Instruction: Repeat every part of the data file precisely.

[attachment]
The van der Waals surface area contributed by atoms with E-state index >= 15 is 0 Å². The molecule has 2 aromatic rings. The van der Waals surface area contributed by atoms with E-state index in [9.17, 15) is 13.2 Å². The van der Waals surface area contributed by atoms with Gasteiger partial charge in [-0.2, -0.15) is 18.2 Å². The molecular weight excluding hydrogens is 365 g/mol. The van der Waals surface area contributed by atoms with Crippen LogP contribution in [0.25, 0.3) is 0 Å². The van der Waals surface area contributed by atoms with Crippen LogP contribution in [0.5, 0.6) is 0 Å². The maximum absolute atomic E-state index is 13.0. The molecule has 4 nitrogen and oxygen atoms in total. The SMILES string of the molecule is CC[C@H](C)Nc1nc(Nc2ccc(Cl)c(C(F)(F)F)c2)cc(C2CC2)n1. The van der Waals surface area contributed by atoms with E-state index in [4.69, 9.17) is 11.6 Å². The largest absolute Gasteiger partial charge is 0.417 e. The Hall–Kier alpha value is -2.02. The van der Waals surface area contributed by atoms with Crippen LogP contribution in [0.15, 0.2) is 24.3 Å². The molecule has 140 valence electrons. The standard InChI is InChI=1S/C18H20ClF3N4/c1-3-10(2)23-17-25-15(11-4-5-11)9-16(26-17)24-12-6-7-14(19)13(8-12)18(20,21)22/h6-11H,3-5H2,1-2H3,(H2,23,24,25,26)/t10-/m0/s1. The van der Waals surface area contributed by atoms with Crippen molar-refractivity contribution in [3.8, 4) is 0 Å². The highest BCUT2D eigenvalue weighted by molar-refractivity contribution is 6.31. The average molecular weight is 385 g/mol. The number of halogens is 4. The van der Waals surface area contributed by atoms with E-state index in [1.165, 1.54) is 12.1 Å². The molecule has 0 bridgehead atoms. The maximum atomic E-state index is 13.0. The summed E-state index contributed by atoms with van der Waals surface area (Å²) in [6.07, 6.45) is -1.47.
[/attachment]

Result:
The van der Waals surface area contributed by atoms with E-state index >= 15 is 0 Å². The molecule has 2 aromatic rings. The van der Waals surface area contributed by atoms with E-state index in [9.17, 15) is 13.2 Å². The van der Waals surface area contributed by atoms with Gasteiger partial charge in [-0.2, -0.15) is 18.2 Å². The molecular weight excluding hydrogens is 365 g/mol. The van der Waals surface area contributed by atoms with Crippen LogP contribution in [0.25, 0.3) is 0 Å². The van der Waals surface area contributed by atoms with Crippen LogP contribution in [0.5, 0.6) is 0 Å². The maximum absolute atomic E-state index is 13.0. The molecule has 4 nitrogen and oxygen atoms in total. The SMILES string of the molecule is CC[C@H](C)Nc1nc(Nc2ccc(Cl)c(C(F)(F)F)c2)cc(C2CC2)n1. The van der Waals surface area contributed by atoms with E-state index in [4.69, 9.17) is 11.6 Å². The largest absolute Gasteiger partial charge is 0.417 e. The Hall–Kier alpha value is -2.02. The van der Waals surface area contributed by atoms with Crippen LogP contribution in [0.15, 0.2) is 24.3 Å². The molecule has 140 valence electrons. The standard InChI is InChI=1S/C18H20ClF3N4/c1-3-10(2)23-17-25-15(11-4-5-11)9-16(26-17)24-12-6-7-14(19)13(8-12)18(20,21)22/h6-11H,3-5H2,1-2H3,(H2,23,24,25,26)/t10-/m0/s1. The van der Waals surface area contributed by atoms with Crippen molar-refractivity contribution in [3.8, 4) is 0 Å². The highest BCUT2D eigenvalue weighted by molar-refractivity contribution is 6.31. The average molecular weight is 385 g/mol. The number of halogens is 4. The van der Waals surface area contributed by atoms with E-state index in [1.165, 1.54) is 12.1 Å². The molecule has 0 bridgehead atoms. The maximum atomic E-state index is 13.0. The summed E-state index contributed by atoms with van der Waals surface area (Å²) in [6.07, 6.45) is -1.47.